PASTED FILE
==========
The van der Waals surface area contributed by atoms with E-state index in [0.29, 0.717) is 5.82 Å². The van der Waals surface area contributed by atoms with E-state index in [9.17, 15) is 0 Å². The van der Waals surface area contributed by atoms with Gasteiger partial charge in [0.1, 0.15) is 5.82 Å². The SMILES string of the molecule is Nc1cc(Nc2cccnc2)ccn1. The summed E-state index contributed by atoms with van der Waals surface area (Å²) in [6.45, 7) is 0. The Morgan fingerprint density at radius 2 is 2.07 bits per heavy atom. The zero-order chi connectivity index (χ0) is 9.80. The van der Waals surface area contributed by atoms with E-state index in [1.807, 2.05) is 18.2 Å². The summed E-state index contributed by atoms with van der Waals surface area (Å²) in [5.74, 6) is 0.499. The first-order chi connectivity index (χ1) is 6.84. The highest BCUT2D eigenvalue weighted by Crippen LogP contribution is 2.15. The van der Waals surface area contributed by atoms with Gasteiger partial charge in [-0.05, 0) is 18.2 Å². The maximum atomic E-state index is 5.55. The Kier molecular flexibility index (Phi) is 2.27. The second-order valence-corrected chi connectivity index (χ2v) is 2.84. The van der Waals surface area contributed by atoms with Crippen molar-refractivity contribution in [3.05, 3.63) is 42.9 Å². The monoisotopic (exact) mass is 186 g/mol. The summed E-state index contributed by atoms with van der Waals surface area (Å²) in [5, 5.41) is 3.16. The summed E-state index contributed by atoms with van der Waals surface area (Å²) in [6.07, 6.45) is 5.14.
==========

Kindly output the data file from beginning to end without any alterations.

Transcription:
The van der Waals surface area contributed by atoms with E-state index in [0.29, 0.717) is 5.82 Å². The van der Waals surface area contributed by atoms with E-state index in [9.17, 15) is 0 Å². The van der Waals surface area contributed by atoms with Gasteiger partial charge in [0.1, 0.15) is 5.82 Å². The SMILES string of the molecule is Nc1cc(Nc2cccnc2)ccn1. The summed E-state index contributed by atoms with van der Waals surface area (Å²) in [6.45, 7) is 0. The Morgan fingerprint density at radius 2 is 2.07 bits per heavy atom. The zero-order chi connectivity index (χ0) is 9.80. The van der Waals surface area contributed by atoms with E-state index in [1.807, 2.05) is 18.2 Å². The summed E-state index contributed by atoms with van der Waals surface area (Å²) in [5.74, 6) is 0.499. The first-order chi connectivity index (χ1) is 6.84. The highest BCUT2D eigenvalue weighted by Crippen LogP contribution is 2.15. The van der Waals surface area contributed by atoms with Gasteiger partial charge in [-0.05, 0) is 18.2 Å². The maximum atomic E-state index is 5.55. The Kier molecular flexibility index (Phi) is 2.27. The second-order valence-corrected chi connectivity index (χ2v) is 2.84. The van der Waals surface area contributed by atoms with Crippen molar-refractivity contribution in [3.05, 3.63) is 42.9 Å². The monoisotopic (exact) mass is 186 g/mol. The summed E-state index contributed by atoms with van der Waals surface area (Å²) in [5, 5.41) is 3.16. The summed E-state index contributed by atoms with van der Waals surface area (Å²) in [6.07, 6.45) is 5.14.